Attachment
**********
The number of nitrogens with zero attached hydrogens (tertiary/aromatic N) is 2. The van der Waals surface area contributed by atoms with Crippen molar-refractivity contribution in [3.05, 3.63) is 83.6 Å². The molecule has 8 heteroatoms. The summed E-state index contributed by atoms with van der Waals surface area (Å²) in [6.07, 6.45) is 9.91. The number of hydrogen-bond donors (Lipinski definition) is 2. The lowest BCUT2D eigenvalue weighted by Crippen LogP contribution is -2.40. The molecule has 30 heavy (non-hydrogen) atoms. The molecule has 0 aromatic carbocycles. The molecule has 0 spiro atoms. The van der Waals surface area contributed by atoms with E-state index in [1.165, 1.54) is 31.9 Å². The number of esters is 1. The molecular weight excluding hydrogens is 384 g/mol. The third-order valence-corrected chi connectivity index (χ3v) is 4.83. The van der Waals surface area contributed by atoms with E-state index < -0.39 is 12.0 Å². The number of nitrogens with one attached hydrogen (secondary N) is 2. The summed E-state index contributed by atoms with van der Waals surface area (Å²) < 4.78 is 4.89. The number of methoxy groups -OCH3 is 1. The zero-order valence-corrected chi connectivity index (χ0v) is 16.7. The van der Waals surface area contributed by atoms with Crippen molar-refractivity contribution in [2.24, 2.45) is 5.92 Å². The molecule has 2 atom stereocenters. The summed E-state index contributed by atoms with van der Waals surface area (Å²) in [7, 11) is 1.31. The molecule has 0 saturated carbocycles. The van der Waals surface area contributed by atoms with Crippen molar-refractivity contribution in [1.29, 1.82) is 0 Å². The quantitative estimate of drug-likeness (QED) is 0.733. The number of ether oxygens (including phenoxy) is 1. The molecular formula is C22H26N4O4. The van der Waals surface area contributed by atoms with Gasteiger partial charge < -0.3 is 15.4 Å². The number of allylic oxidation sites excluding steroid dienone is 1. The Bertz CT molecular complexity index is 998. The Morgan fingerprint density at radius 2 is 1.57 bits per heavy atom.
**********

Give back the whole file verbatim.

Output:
The number of nitrogens with zero attached hydrogens (tertiary/aromatic N) is 2. The van der Waals surface area contributed by atoms with Crippen molar-refractivity contribution in [3.05, 3.63) is 83.6 Å². The molecule has 8 heteroatoms. The summed E-state index contributed by atoms with van der Waals surface area (Å²) in [6.07, 6.45) is 9.91. The number of hydrogen-bond donors (Lipinski definition) is 2. The lowest BCUT2D eigenvalue weighted by Crippen LogP contribution is -2.40. The molecule has 30 heavy (non-hydrogen) atoms. The molecule has 0 aromatic carbocycles. The molecule has 0 spiro atoms. The van der Waals surface area contributed by atoms with E-state index in [1.165, 1.54) is 31.9 Å². The number of esters is 1. The molecular weight excluding hydrogens is 384 g/mol. The third-order valence-corrected chi connectivity index (χ3v) is 4.83. The van der Waals surface area contributed by atoms with E-state index < -0.39 is 12.0 Å². The number of nitrogens with one attached hydrogen (secondary N) is 2. The summed E-state index contributed by atoms with van der Waals surface area (Å²) < 4.78 is 4.89. The number of methoxy groups -OCH3 is 1. The zero-order valence-corrected chi connectivity index (χ0v) is 16.7. The van der Waals surface area contributed by atoms with Crippen molar-refractivity contribution in [2.24, 2.45) is 5.92 Å². The molecule has 2 atom stereocenters. The summed E-state index contributed by atoms with van der Waals surface area (Å²) in [7, 11) is 1.31. The molecule has 0 saturated carbocycles. The van der Waals surface area contributed by atoms with Crippen molar-refractivity contribution in [1.29, 1.82) is 0 Å². The quantitative estimate of drug-likeness (QED) is 0.733. The number of ether oxygens (including phenoxy) is 1. The molecular formula is C22H26N4O4. The van der Waals surface area contributed by atoms with Gasteiger partial charge < -0.3 is 15.4 Å². The number of allylic oxidation sites excluding steroid dienone is 1. The Bertz CT molecular complexity index is 998. The Morgan fingerprint density at radius 2 is 1.57 bits per heavy atom.